Co-production of knowledge as part of a OneHealth approach to better control zoonotic diseases

Asaaga, Festus A. ORCID:; Young, Juliette C.; Srinivas, Prashanth N.; Seshadri, Tanya; Oommen, Meera A.; Rahman, Mujeeb; Kiran, Shivani K.; Kasabi, Gudadappa S.; Narayanaswamy, Darshan; Schafer, Stefanie M. ORCID:; Burthe, Sarah J. ORCID:; August, Tom ORCID:; Logie, Mark ORCID:; Chanda, Mudassar M.; Hoti, Subhash L.; Vanak, Abi T.; Purse, Bethan V. ORCID: 2022 Co-production of knowledge as part of a OneHealth approach to better control zoonotic diseases. PLOS Global Public Health, 2 (3), e0000075. 23, pp.

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There is increased global and national attention on the need for effective strategies to control zoonotic diseases. Quick, effective action is, however, hampered by poor evidence-bases and limited coordination between stakeholders from relevant sectors such as public and animal health, wildlife and forestry sectors at different scales, who may not usually work together. The OneHealth approach recognises the value of cross-sectoral evaluation of human, animal and environmental health questions in an integrated, holistic and transdisciplinary manner to reduce disease impacts and/or mitigate risks. Co-production of knowledge is also widely advocated to improve the quality and acceptability of decision-making across sectors and may be particularly important when it comes to zoonoses. This paper brings together OneHealth and knowledge co-production and reflects on lessons learned for future OneHealth co-production processes by describing a process implemented to understand spill-over and identify disease control and mitigation strategies for a zoonotic disease in Southern India (Kyasanur Forest Disease). The co-production process aimed to develop a joint decision-support tool with stakeholders, and we complemented our approach with a simple retrospective theory of change on researcher expectations of the system-level outcomes of the co-production process. Our results highlight that while co-production in OneHealth is a difficult and resource intensive process, requiring regular iterative adjustments and flexibility, the beneficial outcomes justify its adoption. A key future aim should be to improve and evaluate the degree of inter-sectoral collaboration required to achieve the aims of OneHealth. We conclude by providing guidelines based on our experience to help funders and decision-makers support future co-production processes.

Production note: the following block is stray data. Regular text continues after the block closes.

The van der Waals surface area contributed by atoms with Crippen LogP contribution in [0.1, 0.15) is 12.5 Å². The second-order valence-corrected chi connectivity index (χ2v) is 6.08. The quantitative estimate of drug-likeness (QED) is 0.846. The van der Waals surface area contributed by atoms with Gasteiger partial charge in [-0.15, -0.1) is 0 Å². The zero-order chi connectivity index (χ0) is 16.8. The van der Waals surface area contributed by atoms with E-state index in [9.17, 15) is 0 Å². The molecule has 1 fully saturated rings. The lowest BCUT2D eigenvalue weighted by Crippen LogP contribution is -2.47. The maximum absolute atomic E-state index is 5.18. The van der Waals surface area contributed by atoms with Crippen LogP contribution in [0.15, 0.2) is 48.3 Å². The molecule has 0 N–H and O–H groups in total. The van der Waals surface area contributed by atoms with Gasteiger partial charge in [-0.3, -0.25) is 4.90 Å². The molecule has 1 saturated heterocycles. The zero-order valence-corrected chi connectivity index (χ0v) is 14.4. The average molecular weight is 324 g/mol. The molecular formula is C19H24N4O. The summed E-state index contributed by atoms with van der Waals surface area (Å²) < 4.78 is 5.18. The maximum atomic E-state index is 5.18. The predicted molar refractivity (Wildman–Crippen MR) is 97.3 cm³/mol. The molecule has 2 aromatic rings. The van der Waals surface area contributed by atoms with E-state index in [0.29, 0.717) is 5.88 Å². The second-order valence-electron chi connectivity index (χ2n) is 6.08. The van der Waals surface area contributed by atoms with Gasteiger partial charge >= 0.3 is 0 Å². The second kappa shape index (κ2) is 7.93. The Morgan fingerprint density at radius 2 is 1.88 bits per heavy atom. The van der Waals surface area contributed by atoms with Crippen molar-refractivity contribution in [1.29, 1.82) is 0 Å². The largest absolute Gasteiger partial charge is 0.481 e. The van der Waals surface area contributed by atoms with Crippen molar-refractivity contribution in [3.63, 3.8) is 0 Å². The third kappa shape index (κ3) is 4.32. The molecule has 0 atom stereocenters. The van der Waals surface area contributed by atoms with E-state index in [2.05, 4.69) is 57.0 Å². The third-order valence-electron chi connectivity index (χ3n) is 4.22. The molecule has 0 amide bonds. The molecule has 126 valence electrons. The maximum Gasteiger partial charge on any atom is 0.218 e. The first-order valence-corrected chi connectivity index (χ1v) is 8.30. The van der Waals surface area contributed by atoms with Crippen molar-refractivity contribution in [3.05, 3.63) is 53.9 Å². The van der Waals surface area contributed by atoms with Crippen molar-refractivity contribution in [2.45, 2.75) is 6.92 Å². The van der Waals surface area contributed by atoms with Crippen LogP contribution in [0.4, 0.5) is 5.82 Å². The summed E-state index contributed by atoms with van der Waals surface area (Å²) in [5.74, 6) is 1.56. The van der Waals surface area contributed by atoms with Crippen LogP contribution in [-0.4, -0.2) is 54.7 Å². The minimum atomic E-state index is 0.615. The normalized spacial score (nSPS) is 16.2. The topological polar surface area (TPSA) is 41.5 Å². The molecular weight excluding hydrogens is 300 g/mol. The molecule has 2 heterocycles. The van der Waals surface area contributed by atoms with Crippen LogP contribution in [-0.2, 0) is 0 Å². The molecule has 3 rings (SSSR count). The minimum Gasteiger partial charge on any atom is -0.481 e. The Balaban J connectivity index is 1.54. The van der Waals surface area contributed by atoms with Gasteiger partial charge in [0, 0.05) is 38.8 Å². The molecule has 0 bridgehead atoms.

Item Type: Publication - Article
Digital Object Identifier (DOI):
UKCEH and CEH Sections/Science Areas: Biodiversity (Science Area 2017-)
ISSN: 2767-3375
Additional Information. Not used in RCUK Gateway to Research.: Open Access paper - full text available via Official URL link.
NORA Subject Terms: Health
Biology and Microbiology
Date made live: 13 Apr 2022 13:41 +0 (UTC)

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